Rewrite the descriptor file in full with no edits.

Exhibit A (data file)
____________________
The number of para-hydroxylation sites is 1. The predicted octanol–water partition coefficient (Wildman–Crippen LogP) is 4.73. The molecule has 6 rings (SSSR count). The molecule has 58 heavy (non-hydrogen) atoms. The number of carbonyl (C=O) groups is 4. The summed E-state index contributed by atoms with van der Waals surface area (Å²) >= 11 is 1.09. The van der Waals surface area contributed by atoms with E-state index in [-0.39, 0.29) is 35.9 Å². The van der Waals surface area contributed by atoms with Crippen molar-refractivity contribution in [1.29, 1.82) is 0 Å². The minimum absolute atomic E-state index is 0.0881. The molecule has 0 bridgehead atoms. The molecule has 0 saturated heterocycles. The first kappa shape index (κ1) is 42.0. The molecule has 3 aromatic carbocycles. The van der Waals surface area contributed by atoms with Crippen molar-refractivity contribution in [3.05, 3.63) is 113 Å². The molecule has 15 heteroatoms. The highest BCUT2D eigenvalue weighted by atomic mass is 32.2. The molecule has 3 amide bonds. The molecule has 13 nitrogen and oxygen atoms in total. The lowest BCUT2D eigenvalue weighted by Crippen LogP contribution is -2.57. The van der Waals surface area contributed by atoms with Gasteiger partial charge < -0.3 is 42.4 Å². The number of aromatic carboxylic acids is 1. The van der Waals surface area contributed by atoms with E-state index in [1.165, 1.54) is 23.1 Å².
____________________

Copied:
The number of para-hydroxylation sites is 1. The predicted octanol–water partition coefficient (Wildman–Crippen LogP) is 4.73. The molecule has 6 rings (SSSR count). The molecule has 58 heavy (non-hydrogen) atoms. The number of carbonyl (C=O) groups is 4. The summed E-state index contributed by atoms with van der Waals surface area (Å²) >= 11 is 1.09. The van der Waals surface area contributed by atoms with E-state index in [-0.39, 0.29) is 35.9 Å². The van der Waals surface area contributed by atoms with Crippen molar-refractivity contribution in [1.29, 1.82) is 0 Å². The minimum absolute atomic E-state index is 0.0881. The molecule has 0 bridgehead atoms. The molecule has 0 saturated heterocycles. The first kappa shape index (κ1) is 42.0. The molecule has 3 aromatic carbocycles. The van der Waals surface area contributed by atoms with Crippen molar-refractivity contribution in [3.05, 3.63) is 113 Å². The molecule has 15 heteroatoms. The highest BCUT2D eigenvalue weighted by atomic mass is 32.2. The molecule has 3 amide bonds. The molecule has 13 nitrogen and oxygen atoms in total. The lowest BCUT2D eigenvalue weighted by Crippen LogP contribution is -2.57. The van der Waals surface area contributed by atoms with Gasteiger partial charge < -0.3 is 42.4 Å². The number of aromatic carboxylic acids is 1. The van der Waals surface area contributed by atoms with E-state index in [1.165, 1.54) is 23.1 Å².